Fetal health in utero is assessed primarily through fetal heart rate monitoring and the current methods for measuring fetal heart rates are not designed for accurately detecting and separating multiple fetal heart rates. The technical report explores triangulation methods for increased accuracy in detection of fetal heart rates in multiple gestation pregnancies. The designs discussed expand on previous work conducted by a prior capstone team in which a physical model was developed. Synthetic heart rate data is generated using Matlab and then processed through the triangulation algorithm to detect the source of the fetal heart rate signal. Using the time difference of arrival between the sensors in an array and the speed of sound gave the distances between the heart and a given sensor. A physical model is developed to gather physical data to train the triangulation algorithm. A phantom gel capable of replicating the acoustic impedances of human tissue, was molded with speakers inserted into the gel for heart replication. This project is intended to continue in future Capstone projects to further refine the physical model and triangulation algorithm.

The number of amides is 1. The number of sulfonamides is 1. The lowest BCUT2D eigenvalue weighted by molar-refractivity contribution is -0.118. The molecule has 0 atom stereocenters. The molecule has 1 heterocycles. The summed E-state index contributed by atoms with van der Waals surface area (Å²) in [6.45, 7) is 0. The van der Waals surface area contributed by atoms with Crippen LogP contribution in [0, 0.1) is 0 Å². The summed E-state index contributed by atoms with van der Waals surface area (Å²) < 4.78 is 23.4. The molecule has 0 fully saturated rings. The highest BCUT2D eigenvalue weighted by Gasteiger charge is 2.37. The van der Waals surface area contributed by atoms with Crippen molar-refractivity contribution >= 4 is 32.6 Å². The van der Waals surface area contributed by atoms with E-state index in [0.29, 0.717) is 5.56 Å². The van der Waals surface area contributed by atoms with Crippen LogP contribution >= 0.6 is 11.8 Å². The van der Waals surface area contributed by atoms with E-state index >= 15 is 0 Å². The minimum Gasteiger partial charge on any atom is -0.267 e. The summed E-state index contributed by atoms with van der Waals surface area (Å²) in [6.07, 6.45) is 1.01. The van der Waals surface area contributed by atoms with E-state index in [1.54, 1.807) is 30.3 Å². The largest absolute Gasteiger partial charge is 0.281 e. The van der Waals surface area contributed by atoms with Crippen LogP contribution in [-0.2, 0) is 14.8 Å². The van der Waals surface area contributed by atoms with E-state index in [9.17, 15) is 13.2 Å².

The price of insulin in the US has increased at a rate far greater than those of any other developed country, causing insulin to become unaffordable for millions. To cap the high prescription insulin prices, federal and state governments have begun enacting policies aiming to restrict further price increases with investigations into how the price of insulin has increased so rapidly. This STS research paper discusses how a state’s political leaning is influential on the policy that the state creates in relation to insulin price capping. Of the primary classification of a state during a US presidential election, conservative, liberal, and swing, two states were selected from each of the categories for policy comparison. The liberal states had policies with the greatest inclusivity providing access to capped insulin prices to the greatest number of individuals. Swing states were the pioneers in creating insulin price capping policy, however, they have been slow to make modifications to the policies to increase access or lower the price further. Lastly, the conservative states in the study offered coverage to those with state insurance, excluding the uninsured population that desperately needs access to more affordable insulin. As policies continue to be written and amended they must become more inclusive in who can gain access to the price capped insulin, as well as, begin to address the reasons behind the extremely high insulin prices.